Doing some pre-ttc research...
can you ladies tell me how much your doula cost? Was it at all covered by insurance? What exactly do they do for you? Are they really needed? Do they stay around after the birth? Please recommend your philly area doula. I'm interested in Bryn Mawr birth center to have my babies.
We loved our doula, she's a former OB nurse and had worked at the hospital we delivered at (we met her at our childbirth class) so she knew most of the doctors. She was absolutely fantastic and my vbac would not have been successful w/o her.
I have had clients that get reimbursed through their flex spending accounts if they have one at work. They have been reimbursed either all of it or a portion of it.
also, there are actually codes that can be put in through health insurance companies that will make it more likely that they might pay for it. But some of that is the hope that if people put the codes in and ask for reimbursement that they will start doing it in the future more regularly. I don't have the codes right now, but someone else might.
Insurance doesn't pay. Mine was the ultimate support person- helped both DH and I through a very long labor. And yes, I believe they are needed- I wouldn't birth without Jodi again!!
Here is what I got out of my doulas.
1. A long prenatal meeting (some do 2) where we spent a long time with DH discussing our hopes and plans for the birth and agreeing on how we would work together.
2. Tons of phone support - when I had an issue come up I could talk it over with someone well-informed who suggested questions to ask and resources to help me make the right decisions in dealing with the care providers (scare-mongering OBs in birth #1 - they say the baby might be transverse! they say the baby might be too small! etc.)
3. Company at home during early labor; I always wait as long as I can to go to the birth center or hospital - I labor in my own space and go about my life. But I still liked having someone there with me for support (see below) and if something unusual came up, to be an "expert" on what was happening.
4. Assistance with decisions during labor - what to do when water leaked before cx started? (nothing, just wait) how to react when cx did start but very lightly and late at night? (have a glass of wine, go to sleep!) when to call the midwives? (in the morning when cx are more serious) when to leave for the hospital? etc.
5. Physical support - massage, suggesting different positions, helping with physical relaxation - for the tough parts of labor
6. Emotional support - my doula sister used amazing "non-coaching" while I pushed - no counting, no cheerleading, no yelling - just whispering about how fantastically awesome and strong and amazing I was. I'll never forget how much it helped me keep pushing.
7. Husband support. Could your DH do all the above? Well, maybe some. But he hasn't been at 10-50 other births so he's no expert. Also, he's probably pretty freaked out. And, if he is busy massaging your back, he can't simultaneously time your contractions. Will he also remember to remind you to pee and keep drinking water and maybe try walking around now? And if he does, he'll probably forget to eat or drink anything himself. So the doula will take care of him too - and be an extra pair of hands.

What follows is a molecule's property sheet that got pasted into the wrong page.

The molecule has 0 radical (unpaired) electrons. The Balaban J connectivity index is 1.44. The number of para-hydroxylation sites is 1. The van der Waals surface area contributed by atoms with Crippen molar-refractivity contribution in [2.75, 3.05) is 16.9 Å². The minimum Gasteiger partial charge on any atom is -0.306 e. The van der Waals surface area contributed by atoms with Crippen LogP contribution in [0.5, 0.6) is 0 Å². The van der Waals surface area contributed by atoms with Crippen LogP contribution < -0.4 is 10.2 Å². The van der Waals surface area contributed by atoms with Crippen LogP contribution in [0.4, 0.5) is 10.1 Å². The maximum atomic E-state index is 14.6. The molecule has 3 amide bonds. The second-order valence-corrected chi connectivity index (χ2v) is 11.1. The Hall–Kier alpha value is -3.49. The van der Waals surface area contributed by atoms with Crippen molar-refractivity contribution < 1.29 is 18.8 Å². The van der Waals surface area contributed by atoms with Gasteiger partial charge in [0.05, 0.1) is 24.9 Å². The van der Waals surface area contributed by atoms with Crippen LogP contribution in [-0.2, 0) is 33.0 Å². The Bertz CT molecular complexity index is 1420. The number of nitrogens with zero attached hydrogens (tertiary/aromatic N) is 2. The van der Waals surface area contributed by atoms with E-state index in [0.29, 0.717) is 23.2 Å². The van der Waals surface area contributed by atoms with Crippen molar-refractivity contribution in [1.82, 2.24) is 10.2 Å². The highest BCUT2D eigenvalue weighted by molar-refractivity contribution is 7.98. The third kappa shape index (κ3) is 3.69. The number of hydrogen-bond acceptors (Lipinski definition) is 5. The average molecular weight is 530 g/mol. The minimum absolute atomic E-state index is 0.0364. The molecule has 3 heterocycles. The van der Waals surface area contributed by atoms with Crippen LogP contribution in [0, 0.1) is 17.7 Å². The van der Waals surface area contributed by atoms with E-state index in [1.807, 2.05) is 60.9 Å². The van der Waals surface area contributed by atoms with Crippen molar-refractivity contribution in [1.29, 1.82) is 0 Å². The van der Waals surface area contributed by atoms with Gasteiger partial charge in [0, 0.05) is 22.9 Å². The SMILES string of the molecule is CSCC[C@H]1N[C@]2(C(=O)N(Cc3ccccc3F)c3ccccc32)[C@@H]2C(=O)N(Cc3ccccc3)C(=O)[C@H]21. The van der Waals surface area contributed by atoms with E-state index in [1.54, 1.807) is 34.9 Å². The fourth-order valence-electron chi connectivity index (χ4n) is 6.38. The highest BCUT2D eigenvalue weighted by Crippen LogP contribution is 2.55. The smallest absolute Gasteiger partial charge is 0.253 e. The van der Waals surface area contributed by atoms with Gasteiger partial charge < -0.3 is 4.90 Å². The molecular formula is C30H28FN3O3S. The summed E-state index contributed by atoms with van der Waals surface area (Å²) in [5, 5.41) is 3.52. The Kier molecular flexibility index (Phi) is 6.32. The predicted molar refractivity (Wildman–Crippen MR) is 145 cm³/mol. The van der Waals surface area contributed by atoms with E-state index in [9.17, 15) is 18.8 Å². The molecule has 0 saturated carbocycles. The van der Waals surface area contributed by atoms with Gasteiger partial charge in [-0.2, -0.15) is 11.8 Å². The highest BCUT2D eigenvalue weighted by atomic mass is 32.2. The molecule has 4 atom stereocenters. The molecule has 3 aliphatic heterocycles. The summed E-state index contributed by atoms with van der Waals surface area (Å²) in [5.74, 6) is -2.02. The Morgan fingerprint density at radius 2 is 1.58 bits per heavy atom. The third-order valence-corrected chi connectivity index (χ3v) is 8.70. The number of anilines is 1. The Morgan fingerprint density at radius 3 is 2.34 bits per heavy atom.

Why do doulas cost "so much"? Well you are paying for at least one prenatal and one postnatal visit - sometimes more - up to 4 hours plus. And you get their availability for phone/email advice. And you are "reserving" their time. Many doulas take only 2-3 clients a month to ensure they will be present for your birth. They don't go on vacation if your due date is near, and they cancel all plans if you go into labor. Being "on call" this way for weeks is the big downside of the doula life. And, births can be overnight, on weekends, 18 hours long, etc. If you do the math, paying $500-900 for all that is reasonable and with only 2-3 clients a month the take-home pay isn't much.
Some have had luck getting some insurance compensation for doulas and its worth asking - but don't count on it. Still, I advise doing it anyway.
They have a retail boutique with great baby gifts and also tons of nursing bras and baby wraps/carrieres. They have an LC on staff and the owner of BirthMark organizes a doula (birth and postpartum) co-op and she can help match you up with a doula. they also have a ton of classes, support groups and workshops....
Check out www.dona.org for information on the benefits of a doula and questions to ask a doula during the interview before you hire her.
I used Lori Daley http://www.delcodoula.com/ and went through the birth center, although wound up at the hospital bc my DD was 15 days "over." She was amazing and we're hoping to have her at our next birth at home around August. I swear I would have had a c section if it wasn't for her. For me the birth center was OK, but it kind of depends on the midwife you get for delivery if you wind up at the hospital. (Not that I am trying to talk you out of your decision!) Her fee was $700 then I think (delivered Nov 2011) but I think it might be $1000 now. My insurance did not cover it, but covered everything with the birth center, so we could afford the fee. qw
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